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    I wish to thank Marion E. Marts, Gilbert F. White, Chauncy D. Harris, and Geoffrey Martin for critical guidance in the early stages of the study. I also owe a special debt to the many people who provided information in letters and interviews, as well as to Edwin J. Best, reference librarian of the Tennessee Valley Authority, for verifying all the writings of geographers while at the TVA. I wish to thank particularly the three anonymous reviewers of this article for their helpful advice. Thanks also to Dominic Williamson and Andrew Rodman, Instructional Technology Services, Seattle Pacific University, for preparing the illustrations for publication. Finally, I would like to thank the editors of the Geographical Review, Douglas Johnson and Viola Haarmann, for all their assistance.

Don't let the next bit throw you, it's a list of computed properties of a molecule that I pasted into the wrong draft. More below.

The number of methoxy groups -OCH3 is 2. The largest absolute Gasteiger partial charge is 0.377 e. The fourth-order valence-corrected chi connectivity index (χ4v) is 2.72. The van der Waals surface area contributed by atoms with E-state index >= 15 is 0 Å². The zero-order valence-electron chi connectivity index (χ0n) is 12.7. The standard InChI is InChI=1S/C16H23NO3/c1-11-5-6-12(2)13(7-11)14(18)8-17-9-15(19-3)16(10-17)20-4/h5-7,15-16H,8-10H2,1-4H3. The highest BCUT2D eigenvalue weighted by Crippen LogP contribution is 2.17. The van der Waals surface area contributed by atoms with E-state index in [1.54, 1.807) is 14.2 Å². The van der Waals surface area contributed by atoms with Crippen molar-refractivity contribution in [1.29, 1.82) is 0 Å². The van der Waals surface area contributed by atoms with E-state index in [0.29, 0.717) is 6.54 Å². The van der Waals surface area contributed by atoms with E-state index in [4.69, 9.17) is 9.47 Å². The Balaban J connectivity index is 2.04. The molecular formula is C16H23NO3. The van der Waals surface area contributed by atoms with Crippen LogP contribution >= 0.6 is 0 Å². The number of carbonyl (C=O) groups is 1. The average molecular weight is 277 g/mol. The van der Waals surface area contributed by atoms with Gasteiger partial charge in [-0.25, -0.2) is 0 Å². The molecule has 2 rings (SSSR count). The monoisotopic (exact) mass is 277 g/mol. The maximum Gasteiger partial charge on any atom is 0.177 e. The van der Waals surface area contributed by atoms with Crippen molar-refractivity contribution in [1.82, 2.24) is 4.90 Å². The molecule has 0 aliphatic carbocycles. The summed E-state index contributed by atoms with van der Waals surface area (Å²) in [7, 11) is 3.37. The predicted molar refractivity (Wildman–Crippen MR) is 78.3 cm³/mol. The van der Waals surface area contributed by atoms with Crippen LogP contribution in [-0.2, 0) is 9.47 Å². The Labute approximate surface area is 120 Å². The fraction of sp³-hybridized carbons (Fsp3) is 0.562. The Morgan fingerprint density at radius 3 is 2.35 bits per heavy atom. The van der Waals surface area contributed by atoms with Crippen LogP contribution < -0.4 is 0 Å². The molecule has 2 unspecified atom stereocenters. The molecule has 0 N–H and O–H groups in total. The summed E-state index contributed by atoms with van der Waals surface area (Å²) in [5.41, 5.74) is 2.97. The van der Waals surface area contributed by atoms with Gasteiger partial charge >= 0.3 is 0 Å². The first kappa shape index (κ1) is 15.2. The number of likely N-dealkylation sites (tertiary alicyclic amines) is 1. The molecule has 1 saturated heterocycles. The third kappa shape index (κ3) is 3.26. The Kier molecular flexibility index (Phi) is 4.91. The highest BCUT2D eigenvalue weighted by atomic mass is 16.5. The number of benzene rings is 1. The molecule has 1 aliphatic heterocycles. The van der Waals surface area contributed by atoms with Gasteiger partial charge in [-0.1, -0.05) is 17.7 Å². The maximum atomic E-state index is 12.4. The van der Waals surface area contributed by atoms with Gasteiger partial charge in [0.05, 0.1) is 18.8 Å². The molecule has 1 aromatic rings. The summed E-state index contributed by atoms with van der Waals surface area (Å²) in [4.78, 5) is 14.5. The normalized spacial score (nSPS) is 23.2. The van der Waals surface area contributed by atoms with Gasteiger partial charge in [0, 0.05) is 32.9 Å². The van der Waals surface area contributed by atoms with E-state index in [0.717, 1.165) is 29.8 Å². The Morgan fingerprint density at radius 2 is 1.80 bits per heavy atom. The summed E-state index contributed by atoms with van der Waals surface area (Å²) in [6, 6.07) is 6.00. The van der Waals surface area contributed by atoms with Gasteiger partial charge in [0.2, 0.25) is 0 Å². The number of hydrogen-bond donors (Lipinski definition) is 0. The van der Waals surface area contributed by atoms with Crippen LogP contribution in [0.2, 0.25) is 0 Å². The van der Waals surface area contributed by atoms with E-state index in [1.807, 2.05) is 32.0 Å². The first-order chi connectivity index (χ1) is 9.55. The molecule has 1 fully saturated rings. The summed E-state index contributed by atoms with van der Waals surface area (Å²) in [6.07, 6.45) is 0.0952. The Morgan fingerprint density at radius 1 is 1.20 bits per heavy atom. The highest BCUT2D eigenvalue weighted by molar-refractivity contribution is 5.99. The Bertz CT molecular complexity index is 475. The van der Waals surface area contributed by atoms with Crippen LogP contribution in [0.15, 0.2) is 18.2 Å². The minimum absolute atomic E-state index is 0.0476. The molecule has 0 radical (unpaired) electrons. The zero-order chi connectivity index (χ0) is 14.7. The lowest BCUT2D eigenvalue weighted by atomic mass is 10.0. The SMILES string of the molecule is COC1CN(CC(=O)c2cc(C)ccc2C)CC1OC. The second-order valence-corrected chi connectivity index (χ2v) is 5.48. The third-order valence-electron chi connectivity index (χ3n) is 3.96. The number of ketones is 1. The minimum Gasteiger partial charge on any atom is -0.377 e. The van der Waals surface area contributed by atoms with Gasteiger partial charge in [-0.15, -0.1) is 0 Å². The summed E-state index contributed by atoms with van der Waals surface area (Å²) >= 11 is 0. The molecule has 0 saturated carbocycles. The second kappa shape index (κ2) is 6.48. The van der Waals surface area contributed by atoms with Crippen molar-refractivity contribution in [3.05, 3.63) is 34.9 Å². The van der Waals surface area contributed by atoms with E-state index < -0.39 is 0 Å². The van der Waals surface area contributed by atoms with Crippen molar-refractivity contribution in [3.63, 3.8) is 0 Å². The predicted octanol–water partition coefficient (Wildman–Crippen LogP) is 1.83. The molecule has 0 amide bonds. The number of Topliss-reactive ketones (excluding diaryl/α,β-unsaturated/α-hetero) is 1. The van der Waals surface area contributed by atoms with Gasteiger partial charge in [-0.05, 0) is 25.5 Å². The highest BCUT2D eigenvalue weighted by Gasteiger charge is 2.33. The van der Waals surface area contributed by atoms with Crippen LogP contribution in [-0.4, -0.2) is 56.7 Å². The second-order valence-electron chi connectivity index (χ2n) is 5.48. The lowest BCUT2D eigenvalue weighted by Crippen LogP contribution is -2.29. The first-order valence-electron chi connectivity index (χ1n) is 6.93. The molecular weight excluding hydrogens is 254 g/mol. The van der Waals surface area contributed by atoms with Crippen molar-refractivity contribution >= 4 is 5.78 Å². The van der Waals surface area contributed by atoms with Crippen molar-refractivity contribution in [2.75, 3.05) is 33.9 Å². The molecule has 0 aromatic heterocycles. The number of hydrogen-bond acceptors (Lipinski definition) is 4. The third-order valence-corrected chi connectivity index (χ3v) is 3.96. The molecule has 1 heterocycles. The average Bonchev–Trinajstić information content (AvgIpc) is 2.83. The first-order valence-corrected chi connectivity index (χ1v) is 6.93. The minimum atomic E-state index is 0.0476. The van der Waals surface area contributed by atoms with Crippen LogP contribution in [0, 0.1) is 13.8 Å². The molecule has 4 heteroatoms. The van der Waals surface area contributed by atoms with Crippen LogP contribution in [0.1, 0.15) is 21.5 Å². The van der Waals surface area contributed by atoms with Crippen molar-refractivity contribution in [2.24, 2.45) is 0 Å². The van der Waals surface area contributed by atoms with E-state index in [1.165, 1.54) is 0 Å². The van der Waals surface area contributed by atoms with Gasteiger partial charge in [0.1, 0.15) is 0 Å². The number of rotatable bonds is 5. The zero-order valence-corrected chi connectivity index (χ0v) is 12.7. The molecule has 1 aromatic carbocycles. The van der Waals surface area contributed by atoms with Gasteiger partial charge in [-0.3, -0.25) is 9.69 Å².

ABSTRACT. The Tennessee Valley Authority (TVA) was the largest, most comprehensive, and most controversial regional development and planning project in U.S. history. Geographers were involved from its inception and made impressive contributions. Aside from the unit area method of data gathering and mapping, little is known about their contributions, some of which were truly ahead of their time. Although their work and recommendations were often discarded and unheeded because of political turbulence, the geographers rarely complained or entered into the political arena. Their work in the TVA has generally gone unheralded and even unappreciated within the geography profession. The primary purpose of this article is to document their contributions.